Between the Books

Last week I was in the room of discarded books at my local library, scouring the shelves, when an interesting lady came around the corner. She was an older woman, wearing a black dress and low, black pumps. She even wore a black hat—the netted, funeral, boxlike type. I made room for her, and as she walked past me in the narrow aisle, I heard her humming to herself. I was intent on spine-scanning, but I thought the humming was nice because I hum all the time.

Old Books in the library
Old Books in the library (Photo credit: Wikipedia)

She picked up a book, started flipping through it, and quietly chuckled to herself. I looked up from my book to glance at her. Most people do not start laughing to themselves immediately after opening a book unless they want to get your attention. Well, she had my attention, kept her nose in the book, and went on humming. It was a cookbook.

Being the judgmental sort that I am, I thought, “She’s probably not all there,” and turned back to my spines. She placed the book back in the shelf decidedly, walked by me with a polite, “Excuse me,” and left the room. I concluded she was eccentric. That’s when this quiet little thought slipped into my head: “I bet she’s a writer.”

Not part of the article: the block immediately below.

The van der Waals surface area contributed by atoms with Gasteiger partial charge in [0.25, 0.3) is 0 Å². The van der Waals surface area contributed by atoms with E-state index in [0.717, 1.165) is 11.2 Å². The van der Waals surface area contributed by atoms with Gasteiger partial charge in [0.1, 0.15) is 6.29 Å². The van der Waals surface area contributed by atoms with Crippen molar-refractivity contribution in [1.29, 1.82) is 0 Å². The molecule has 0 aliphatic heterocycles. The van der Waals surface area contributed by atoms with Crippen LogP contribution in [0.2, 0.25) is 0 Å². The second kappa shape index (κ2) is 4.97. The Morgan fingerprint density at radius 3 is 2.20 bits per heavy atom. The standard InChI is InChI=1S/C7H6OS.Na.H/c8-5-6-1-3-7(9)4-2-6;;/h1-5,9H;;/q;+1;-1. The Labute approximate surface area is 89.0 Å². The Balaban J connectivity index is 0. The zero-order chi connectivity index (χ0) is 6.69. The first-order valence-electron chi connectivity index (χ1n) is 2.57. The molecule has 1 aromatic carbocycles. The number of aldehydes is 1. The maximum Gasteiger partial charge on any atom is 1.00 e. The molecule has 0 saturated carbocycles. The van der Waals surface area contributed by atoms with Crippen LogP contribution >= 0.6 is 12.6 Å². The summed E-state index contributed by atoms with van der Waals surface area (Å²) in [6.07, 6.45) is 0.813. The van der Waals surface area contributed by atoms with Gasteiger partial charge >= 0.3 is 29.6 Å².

I told Realm about this, and he asked, “What did she do that made you think that?”

“I don’t know… the humming, the classy outfit, the little laugh to herself. I can see myself doing that when I’m older. I mean, being eccentric.”

“So, you’re saying you plan to be eccentric?” he asked with an eyebrow raised.

McReynolds, Miss Haldane, Haldane  (LOC)
I think a hat like this would make me very happy. (Photo credit: The Library of Congress)

“I don’t plan to be, but I know I will be. Most people, as they get older, become more persnickety and take on odd habits. I intend to embrace it.”

He shrugged. “I guess I can see that, but how eccentric are we talking here?”

“Well,” I thought aloud, “someday I want to wear just what I want to wear—and hats are one of those things I think I’ll probably start wearing as I become more eccentric. I will dress up to go places like the library, and I will dress down when I go to formal events. Really, it ought to be that way. The formal occasions are more uncomfortable because of pinching shoes and things. I don’t mind if my shoes pinch when I’m on a short outing to look at books, though.”

We were silent for a bit, and then he said, “I still haven’t figured out how, exactly, being eccentric and being a writer go together…”

“I guess they don’t,” I admitted with a shrug. Then I added in a dramatic whisper, “Maybe she’d just buried her third husband that morning and was indulging in a quiet laugh of triumph between the books.”

He shook his head at me as I chuckled to myself and returned to my humming.